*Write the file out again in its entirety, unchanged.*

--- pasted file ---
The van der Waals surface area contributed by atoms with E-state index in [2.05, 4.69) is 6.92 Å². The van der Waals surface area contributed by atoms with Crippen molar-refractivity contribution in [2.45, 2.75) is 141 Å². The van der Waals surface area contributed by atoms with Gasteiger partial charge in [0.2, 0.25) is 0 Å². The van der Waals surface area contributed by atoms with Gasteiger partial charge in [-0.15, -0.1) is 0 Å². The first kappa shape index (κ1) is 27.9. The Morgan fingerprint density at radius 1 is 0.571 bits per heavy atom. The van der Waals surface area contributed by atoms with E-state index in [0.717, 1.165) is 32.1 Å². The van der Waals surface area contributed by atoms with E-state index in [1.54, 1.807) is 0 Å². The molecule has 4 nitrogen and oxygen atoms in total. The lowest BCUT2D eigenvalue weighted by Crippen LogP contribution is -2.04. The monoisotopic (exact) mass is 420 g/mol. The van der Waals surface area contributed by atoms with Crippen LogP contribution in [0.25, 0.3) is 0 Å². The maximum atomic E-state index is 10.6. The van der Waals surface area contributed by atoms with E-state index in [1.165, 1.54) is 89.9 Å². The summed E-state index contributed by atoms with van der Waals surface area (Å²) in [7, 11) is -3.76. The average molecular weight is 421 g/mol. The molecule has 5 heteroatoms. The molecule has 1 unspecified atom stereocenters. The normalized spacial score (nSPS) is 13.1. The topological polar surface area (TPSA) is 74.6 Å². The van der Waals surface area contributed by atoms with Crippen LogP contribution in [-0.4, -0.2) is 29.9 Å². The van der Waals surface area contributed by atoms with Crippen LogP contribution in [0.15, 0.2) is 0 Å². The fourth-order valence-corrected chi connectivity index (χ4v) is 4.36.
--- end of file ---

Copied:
The van der Waals surface area contributed by atoms with E-state index in [2.05, 4.69) is 6.92 Å². The van der Waals surface area contributed by atoms with Crippen molar-refractivity contribution in [2.45, 2.75) is 141 Å². The van der Waals surface area contributed by atoms with Gasteiger partial charge in [0.2, 0.25) is 0 Å². The van der Waals surface area contributed by atoms with Gasteiger partial charge in [-0.15, -0.1) is 0 Å². The first kappa shape index (κ1) is 27.9. The Morgan fingerprint density at radius 1 is 0.571 bits per heavy atom. The van der Waals surface area contributed by atoms with E-state index in [0.717, 1.165) is 32.1 Å². The van der Waals surface area contributed by atoms with E-state index in [1.54, 1.807) is 0 Å². The molecule has 4 nitrogen and oxygen atoms in total. The lowest BCUT2D eigenvalue weighted by Crippen LogP contribution is -2.04. The monoisotopic (exact) mass is 420 g/mol. The van der Waals surface area contributed by atoms with Crippen LogP contribution in [0.25, 0.3) is 0 Å². The maximum atomic E-state index is 10.6. The van der Waals surface area contributed by atoms with E-state index in [1.165, 1.54) is 89.9 Å². The summed E-state index contributed by atoms with van der Waals surface area (Å²) in [7, 11) is -3.76. The average molecular weight is 421 g/mol. The molecule has 5 heteroatoms. The molecule has 1 unspecified atom stereocenters. The normalized spacial score (nSPS) is 13.1. The topological polar surface area (TPSA) is 74.6 Å². The van der Waals surface area contributed by atoms with Crippen LogP contribution in [-0.4, -0.2) is 29.9 Å². The van der Waals surface area contributed by atoms with Crippen LogP contribution in [0.15, 0.2) is 0 Å². The fourth-order valence-corrected chi connectivity index (χ4v) is 4.36.